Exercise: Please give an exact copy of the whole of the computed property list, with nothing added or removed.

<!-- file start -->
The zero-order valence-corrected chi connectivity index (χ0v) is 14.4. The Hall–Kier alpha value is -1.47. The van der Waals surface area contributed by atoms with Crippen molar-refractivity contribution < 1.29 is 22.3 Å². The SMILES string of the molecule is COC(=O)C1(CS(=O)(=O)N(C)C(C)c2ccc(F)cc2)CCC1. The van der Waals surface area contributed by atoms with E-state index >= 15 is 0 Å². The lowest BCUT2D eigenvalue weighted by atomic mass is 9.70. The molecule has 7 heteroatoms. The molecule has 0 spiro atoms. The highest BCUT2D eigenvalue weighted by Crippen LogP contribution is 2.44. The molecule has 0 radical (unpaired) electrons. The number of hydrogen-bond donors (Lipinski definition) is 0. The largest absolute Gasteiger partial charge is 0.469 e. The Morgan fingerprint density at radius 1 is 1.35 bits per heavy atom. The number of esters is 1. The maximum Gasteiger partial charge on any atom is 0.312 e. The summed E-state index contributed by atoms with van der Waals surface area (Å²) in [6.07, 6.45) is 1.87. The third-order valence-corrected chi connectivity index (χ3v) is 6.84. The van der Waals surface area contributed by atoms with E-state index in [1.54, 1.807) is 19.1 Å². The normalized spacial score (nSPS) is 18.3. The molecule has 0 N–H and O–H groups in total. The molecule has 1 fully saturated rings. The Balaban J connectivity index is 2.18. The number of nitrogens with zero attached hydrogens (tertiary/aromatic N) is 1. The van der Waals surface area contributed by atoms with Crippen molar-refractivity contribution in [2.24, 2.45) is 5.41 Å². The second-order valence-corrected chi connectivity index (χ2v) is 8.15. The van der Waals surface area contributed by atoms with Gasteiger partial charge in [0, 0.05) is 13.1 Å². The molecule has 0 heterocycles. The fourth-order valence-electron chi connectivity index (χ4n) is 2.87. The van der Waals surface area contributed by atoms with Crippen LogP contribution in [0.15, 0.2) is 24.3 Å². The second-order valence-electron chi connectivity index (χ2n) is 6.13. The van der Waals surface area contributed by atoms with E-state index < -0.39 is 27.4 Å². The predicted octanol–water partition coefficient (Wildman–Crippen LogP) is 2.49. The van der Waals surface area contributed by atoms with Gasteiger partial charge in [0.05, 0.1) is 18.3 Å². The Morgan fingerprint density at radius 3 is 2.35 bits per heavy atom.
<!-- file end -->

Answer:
The zero-order valence-corrected chi connectivity index (χ0v) is 14.4. The Hall–Kier alpha value is -1.47. The van der Waals surface area contributed by atoms with Crippen molar-refractivity contribution < 1.29 is 22.3 Å². The SMILES string of the molecule is COC(=O)C1(CS(=O)(=O)N(C)C(C)c2ccc(F)cc2)CCC1. The van der Waals surface area contributed by atoms with E-state index >= 15 is 0 Å². The lowest BCUT2D eigenvalue weighted by atomic mass is 9.70. The molecule has 7 heteroatoms. The molecule has 0 spiro atoms. The highest BCUT2D eigenvalue weighted by Crippen LogP contribution is 2.44. The molecule has 0 radical (unpaired) electrons. The number of hydrogen-bond donors (Lipinski definition) is 0. The largest absolute Gasteiger partial charge is 0.469 e. The Morgan fingerprint density at radius 1 is 1.35 bits per heavy atom. The number of esters is 1. The maximum Gasteiger partial charge on any atom is 0.312 e. The summed E-state index contributed by atoms with van der Waals surface area (Å²) in [6.07, 6.45) is 1.87. The third-order valence-corrected chi connectivity index (χ3v) is 6.84. The van der Waals surface area contributed by atoms with E-state index in [1.54, 1.807) is 19.1 Å². The normalized spacial score (nSPS) is 18.3. The molecule has 0 N–H and O–H groups in total. The molecule has 1 fully saturated rings. The Balaban J connectivity index is 2.18. The number of nitrogens with zero attached hydrogens (tertiary/aromatic N) is 1. The van der Waals surface area contributed by atoms with Crippen molar-refractivity contribution in [2.24, 2.45) is 5.41 Å². The second-order valence-corrected chi connectivity index (χ2v) is 8.15. The van der Waals surface area contributed by atoms with Gasteiger partial charge in [0, 0.05) is 13.1 Å². The molecule has 0 heterocycles. The fourth-order valence-electron chi connectivity index (χ4n) is 2.87. The van der Waals surface area contributed by atoms with Crippen LogP contribution in [0.15, 0.2) is 24.3 Å². The second-order valence-electron chi connectivity index (χ2n) is 6.13. The van der Waals surface area contributed by atoms with E-state index < -0.39 is 27.4 Å². The predicted octanol–water partition coefficient (Wildman–Crippen LogP) is 2.49. The van der Waals surface area contributed by atoms with Gasteiger partial charge in [0.05, 0.1) is 18.3 Å². The Morgan fingerprint density at radius 3 is 2.35 bits per heavy atom.